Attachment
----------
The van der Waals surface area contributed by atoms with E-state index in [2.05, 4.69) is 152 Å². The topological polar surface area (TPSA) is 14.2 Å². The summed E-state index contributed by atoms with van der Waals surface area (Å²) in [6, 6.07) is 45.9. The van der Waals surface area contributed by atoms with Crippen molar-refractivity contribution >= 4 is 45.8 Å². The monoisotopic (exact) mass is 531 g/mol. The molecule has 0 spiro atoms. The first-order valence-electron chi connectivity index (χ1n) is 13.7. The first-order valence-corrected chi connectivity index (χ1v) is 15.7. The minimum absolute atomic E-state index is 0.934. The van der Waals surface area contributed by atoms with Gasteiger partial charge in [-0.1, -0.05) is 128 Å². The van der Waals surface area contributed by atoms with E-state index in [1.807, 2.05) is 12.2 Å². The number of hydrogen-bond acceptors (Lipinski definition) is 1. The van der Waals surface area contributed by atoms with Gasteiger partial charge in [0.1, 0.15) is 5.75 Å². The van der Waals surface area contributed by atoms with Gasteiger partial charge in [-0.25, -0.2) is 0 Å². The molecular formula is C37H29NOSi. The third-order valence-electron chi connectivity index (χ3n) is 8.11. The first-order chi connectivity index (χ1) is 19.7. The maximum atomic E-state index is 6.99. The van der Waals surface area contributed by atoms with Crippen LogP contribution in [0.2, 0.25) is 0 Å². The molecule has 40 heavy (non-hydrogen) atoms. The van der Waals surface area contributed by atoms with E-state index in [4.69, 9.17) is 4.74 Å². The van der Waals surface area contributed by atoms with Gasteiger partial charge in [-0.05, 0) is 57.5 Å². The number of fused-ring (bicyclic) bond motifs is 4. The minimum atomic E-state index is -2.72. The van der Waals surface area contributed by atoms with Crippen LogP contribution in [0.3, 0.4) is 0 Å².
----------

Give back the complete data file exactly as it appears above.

The van der Waals surface area contributed by atoms with E-state index in [2.05, 4.69) is 152 Å². The topological polar surface area (TPSA) is 14.2 Å². The summed E-state index contributed by atoms with van der Waals surface area (Å²) in [6, 6.07) is 45.9. The van der Waals surface area contributed by atoms with Crippen molar-refractivity contribution >= 4 is 45.8 Å². The monoisotopic (exact) mass is 531 g/mol. The molecule has 0 spiro atoms. The first-order valence-electron chi connectivity index (χ1n) is 13.7. The first-order valence-corrected chi connectivity index (χ1v) is 15.7. The minimum absolute atomic E-state index is 0.934. The van der Waals surface area contributed by atoms with Gasteiger partial charge in [-0.1, -0.05) is 128 Å². The van der Waals surface area contributed by atoms with E-state index in [1.807, 2.05) is 12.2 Å². The number of hydrogen-bond acceptors (Lipinski definition) is 1. The van der Waals surface area contributed by atoms with Gasteiger partial charge in [0.1, 0.15) is 5.75 Å². The van der Waals surface area contributed by atoms with Gasteiger partial charge in [-0.25, -0.2) is 0 Å². The molecular formula is C37H29NOSi. The third-order valence-electron chi connectivity index (χ3n) is 8.11. The first-order chi connectivity index (χ1) is 19.7. The maximum atomic E-state index is 6.99. The van der Waals surface area contributed by atoms with Crippen LogP contribution in [0.2, 0.25) is 0 Å². The molecule has 40 heavy (non-hydrogen) atoms. The van der Waals surface area contributed by atoms with E-state index in [4.69, 9.17) is 4.74 Å². The van der Waals surface area contributed by atoms with Gasteiger partial charge in [-0.05, 0) is 57.5 Å². The number of fused-ring (bicyclic) bond motifs is 4. The minimum atomic E-state index is -2.72. The van der Waals surface area contributed by atoms with Crippen LogP contribution in [0.3, 0.4) is 0 Å².